4. Position gear in case bottom.
5. Spray in foam insulation, quickly close the case, and let foam expand and harden for 2 hours.
6. Trim away excess from outside of case.
7. Open case over soft protected area, in case the molded lining and encased gear falls out.
8. Remove waxed paper and plastic-wrapped gear.
9. Glue upper and lower case molds to inside of case with industrial adhesive.
10. Repack camera etc. and fine-tune the mold with knife.
11. Once everything fits securely, glue down fabric (I'm thinking felt or velvet) over entire upper and lower molds.

When the insulation hardens, it's like styrofoam. Do you think it's too rigid, if the case was ever dropped? Maybe spongey "real" foam absorbs shock better.

What are your thoughts?
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Old January 11th, 2006, 03:31 PM   #8
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Quote:
Originally Posted by Joe Winchester
I got some high-density foam from joann fabrics. they have some different densities and thicknesses. East to cut with a sharp, serrated knife.
Same. In a pinch, Walmart has a pretty decent selection of foam in their craft and fabrics section.
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Old January 11th, 2006, 06:23 PM   #9
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Tim, I am guessing that guitars are inherently stronger than video cameras. Yes, they are both precision instruments, but guitars are made for fairly rough service. Your method would probably work, but just cutting foam with an electric carving knife would be easier. Future modifications are also easier with regular upholstery foam.
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Old January 12th, 2006, 02:39 AM   #10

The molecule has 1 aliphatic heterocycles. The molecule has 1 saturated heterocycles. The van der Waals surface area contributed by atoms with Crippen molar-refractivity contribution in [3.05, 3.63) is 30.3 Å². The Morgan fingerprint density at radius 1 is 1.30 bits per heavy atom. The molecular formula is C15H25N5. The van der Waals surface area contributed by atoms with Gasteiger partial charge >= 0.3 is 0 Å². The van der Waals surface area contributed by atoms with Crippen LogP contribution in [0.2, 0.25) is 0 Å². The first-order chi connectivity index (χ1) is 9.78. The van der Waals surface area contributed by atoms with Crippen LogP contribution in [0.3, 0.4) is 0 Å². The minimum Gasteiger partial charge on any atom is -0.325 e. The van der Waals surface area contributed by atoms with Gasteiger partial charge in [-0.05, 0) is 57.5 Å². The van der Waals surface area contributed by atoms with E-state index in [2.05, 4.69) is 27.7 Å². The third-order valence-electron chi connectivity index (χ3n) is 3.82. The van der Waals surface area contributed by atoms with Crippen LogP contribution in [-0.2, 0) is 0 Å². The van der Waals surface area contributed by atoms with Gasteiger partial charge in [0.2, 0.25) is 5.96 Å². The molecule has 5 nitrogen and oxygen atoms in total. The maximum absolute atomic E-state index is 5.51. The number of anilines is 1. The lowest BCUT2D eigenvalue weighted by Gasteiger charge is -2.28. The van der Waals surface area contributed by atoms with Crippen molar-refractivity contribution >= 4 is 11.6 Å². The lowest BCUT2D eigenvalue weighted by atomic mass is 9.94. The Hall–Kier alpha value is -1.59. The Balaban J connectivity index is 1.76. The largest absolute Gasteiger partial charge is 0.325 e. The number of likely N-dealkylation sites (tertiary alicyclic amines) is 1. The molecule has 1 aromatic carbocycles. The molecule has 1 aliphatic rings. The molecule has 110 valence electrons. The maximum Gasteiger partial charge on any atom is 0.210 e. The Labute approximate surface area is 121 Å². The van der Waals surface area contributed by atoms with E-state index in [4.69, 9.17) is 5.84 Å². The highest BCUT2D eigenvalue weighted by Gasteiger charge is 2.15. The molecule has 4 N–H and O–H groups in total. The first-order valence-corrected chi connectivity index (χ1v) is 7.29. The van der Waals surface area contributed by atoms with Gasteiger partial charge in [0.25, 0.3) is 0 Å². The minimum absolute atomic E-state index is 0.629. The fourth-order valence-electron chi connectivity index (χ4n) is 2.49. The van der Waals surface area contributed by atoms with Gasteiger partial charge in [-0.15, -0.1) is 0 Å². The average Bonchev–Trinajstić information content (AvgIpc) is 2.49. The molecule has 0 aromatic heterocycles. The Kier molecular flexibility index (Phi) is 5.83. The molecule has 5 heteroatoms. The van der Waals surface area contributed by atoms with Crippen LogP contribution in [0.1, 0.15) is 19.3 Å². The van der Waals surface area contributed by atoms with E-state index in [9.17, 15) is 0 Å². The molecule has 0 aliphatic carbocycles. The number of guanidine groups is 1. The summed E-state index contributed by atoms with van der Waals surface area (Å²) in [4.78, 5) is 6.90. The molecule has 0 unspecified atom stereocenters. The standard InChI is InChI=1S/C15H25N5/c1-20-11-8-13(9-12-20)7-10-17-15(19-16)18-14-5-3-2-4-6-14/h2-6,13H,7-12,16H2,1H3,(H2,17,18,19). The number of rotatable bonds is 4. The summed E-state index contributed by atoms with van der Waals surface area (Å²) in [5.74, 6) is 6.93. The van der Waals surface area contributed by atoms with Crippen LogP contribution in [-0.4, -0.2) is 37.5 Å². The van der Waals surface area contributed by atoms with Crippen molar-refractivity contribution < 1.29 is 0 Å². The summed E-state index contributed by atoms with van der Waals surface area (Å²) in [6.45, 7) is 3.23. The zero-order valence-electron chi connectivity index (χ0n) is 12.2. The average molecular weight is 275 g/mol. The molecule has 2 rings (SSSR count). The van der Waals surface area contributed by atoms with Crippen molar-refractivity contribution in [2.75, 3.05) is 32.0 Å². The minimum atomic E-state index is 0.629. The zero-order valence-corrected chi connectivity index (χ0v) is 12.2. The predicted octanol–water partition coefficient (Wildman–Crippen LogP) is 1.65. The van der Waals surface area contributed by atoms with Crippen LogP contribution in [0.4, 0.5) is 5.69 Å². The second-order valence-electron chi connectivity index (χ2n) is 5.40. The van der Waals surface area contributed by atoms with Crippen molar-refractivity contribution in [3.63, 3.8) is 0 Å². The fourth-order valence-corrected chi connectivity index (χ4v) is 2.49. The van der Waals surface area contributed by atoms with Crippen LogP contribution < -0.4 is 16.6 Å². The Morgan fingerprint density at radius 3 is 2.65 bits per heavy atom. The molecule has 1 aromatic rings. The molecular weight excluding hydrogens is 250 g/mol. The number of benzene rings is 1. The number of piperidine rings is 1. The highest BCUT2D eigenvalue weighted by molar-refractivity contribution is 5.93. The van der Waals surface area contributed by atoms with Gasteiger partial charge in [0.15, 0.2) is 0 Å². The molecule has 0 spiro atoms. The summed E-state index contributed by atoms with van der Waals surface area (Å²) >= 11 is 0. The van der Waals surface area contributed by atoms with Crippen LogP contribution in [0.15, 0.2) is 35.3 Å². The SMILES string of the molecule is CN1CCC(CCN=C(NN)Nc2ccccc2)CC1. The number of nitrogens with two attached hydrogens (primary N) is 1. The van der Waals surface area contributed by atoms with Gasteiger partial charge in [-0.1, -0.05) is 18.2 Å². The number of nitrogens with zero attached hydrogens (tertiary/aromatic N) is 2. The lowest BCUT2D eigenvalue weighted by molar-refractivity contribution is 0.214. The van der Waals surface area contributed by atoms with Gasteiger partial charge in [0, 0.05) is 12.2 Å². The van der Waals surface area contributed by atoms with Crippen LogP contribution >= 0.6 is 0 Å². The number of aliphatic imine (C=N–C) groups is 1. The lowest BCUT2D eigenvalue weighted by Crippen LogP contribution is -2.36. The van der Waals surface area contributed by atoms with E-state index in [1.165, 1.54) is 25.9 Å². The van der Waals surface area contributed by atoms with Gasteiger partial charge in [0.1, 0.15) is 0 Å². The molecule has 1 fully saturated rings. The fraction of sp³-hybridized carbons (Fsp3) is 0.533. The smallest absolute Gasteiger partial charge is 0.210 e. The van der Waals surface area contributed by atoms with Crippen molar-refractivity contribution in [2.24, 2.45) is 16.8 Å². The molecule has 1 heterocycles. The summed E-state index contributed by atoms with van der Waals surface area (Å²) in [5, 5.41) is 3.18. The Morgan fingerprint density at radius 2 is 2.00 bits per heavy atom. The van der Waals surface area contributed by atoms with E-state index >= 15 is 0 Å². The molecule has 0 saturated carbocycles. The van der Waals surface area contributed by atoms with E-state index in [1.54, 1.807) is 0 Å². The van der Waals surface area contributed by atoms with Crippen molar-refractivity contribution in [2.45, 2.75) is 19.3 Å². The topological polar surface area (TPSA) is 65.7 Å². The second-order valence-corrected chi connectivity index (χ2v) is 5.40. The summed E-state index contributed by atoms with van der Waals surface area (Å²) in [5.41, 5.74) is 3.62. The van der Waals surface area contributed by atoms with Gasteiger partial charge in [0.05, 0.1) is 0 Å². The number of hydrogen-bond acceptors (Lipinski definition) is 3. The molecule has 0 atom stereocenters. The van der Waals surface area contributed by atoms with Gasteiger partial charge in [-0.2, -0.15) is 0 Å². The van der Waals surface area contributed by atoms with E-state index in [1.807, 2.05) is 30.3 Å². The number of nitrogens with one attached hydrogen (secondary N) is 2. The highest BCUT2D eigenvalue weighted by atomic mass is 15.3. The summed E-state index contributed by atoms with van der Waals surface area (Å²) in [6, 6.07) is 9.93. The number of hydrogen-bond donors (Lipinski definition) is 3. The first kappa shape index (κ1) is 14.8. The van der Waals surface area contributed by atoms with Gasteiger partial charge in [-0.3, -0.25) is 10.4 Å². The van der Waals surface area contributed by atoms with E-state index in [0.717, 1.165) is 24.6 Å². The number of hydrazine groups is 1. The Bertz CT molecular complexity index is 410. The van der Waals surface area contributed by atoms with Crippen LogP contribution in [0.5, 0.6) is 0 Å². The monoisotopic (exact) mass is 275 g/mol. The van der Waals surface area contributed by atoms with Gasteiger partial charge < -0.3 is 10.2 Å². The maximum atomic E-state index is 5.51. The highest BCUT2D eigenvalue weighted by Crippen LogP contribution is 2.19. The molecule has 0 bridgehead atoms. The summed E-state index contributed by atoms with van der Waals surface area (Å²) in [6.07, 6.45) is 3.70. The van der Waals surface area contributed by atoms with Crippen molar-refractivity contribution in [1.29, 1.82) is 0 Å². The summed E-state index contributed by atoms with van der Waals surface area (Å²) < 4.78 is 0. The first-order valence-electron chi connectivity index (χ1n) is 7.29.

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Be careful of what kind of foam...

Foam is not foam is not foam... fabric stores usually sell latex foam rubber. Not at all the right stuff. Unless you want it to rot and crumble into sticky dust.

I bought some 2' x 2' x 2" thick polyurethane from McMaster-Carr. Go to their website, use the search function for catalog page 3276 (just enter the page number in the search field) for a chart showing all the types of foam rubber and their characteristics. Especially important in this application is ozone and oxidation resistance, but abrasion and tear resistance are also considerations.

Now search to page 3304 and scroll down to "Unifoam Polyurethane Foam Sheets" and you'll see the right stuff, just like you find in commercial cases.

Need it cubed? See page 3303. Also, on page 3305 is convoluted (eggcrate) polyurethane foam.

A safe and effective adhesive is Weldbond. Use it sparingly, such as a thin film. Or you could use 3M 77, the aerosol heavy-duty stickum. Just be aware of overspray! It will get on the wrong surfaces and thence onto your equipment. If you have a bandsaw, it'll make short work of the foam and leave a "factory" finish. Otherwise a long, smooth (non-serrated) knife works well, only don't support the foam on you knees...